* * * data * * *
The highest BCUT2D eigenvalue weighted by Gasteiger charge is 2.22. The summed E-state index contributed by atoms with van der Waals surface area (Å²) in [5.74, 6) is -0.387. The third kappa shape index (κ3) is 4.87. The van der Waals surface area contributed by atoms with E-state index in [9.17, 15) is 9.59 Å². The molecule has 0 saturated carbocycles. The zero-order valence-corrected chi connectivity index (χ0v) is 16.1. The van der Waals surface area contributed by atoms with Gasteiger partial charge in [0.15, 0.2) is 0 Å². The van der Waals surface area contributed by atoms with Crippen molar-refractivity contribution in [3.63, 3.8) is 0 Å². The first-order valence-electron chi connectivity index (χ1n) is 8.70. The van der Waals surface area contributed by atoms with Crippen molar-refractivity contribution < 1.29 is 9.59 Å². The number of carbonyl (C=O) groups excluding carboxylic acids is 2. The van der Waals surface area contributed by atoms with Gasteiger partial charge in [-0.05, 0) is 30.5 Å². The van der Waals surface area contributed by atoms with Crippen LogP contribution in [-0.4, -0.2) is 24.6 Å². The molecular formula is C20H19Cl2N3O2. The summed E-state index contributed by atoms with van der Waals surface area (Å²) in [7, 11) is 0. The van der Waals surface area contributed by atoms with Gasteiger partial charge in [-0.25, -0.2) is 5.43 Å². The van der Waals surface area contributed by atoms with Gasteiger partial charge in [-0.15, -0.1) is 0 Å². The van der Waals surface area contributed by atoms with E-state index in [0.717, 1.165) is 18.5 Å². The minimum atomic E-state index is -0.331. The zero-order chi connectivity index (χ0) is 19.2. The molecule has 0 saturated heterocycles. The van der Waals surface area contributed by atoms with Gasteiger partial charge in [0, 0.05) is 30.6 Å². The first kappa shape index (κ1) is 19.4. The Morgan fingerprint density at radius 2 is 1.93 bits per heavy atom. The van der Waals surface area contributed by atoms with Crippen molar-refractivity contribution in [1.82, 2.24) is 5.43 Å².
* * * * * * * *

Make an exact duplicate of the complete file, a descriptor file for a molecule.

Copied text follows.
The highest BCUT2D eigenvalue weighted by Gasteiger charge is 2.22. The summed E-state index contributed by atoms with van der Waals surface area (Å²) in [5.74, 6) is -0.387. The third kappa shape index (κ3) is 4.87. The van der Waals surface area contributed by atoms with E-state index in [9.17, 15) is 9.59 Å². The molecule has 0 saturated carbocycles. The zero-order valence-corrected chi connectivity index (χ0v) is 16.1. The van der Waals surface area contributed by atoms with Gasteiger partial charge in [0.15, 0.2) is 0 Å². The van der Waals surface area contributed by atoms with Crippen molar-refractivity contribution in [3.63, 3.8) is 0 Å². The first-order valence-electron chi connectivity index (χ1n) is 8.70. The van der Waals surface area contributed by atoms with Crippen molar-refractivity contribution < 1.29 is 9.59 Å². The number of carbonyl (C=O) groups excluding carboxylic acids is 2. The van der Waals surface area contributed by atoms with Gasteiger partial charge in [-0.05, 0) is 30.5 Å². The van der Waals surface area contributed by atoms with Crippen LogP contribution in [-0.4, -0.2) is 24.6 Å². The molecular formula is C20H19Cl2N3O2. The summed E-state index contributed by atoms with van der Waals surface area (Å²) in [7, 11) is 0. The van der Waals surface area contributed by atoms with Gasteiger partial charge in [-0.25, -0.2) is 5.43 Å². The van der Waals surface area contributed by atoms with Gasteiger partial charge in [-0.15, -0.1) is 0 Å². The van der Waals surface area contributed by atoms with E-state index in [0.717, 1.165) is 18.5 Å². The minimum atomic E-state index is -0.331. The zero-order chi connectivity index (χ0) is 19.2. The molecule has 0 saturated heterocycles. The van der Waals surface area contributed by atoms with Gasteiger partial charge in [0, 0.05) is 30.6 Å². The first kappa shape index (κ1) is 19.4. The Morgan fingerprint density at radius 2 is 1.93 bits per heavy atom. The van der Waals surface area contributed by atoms with Crippen molar-refractivity contribution in [1.82, 2.24) is 5.43 Å².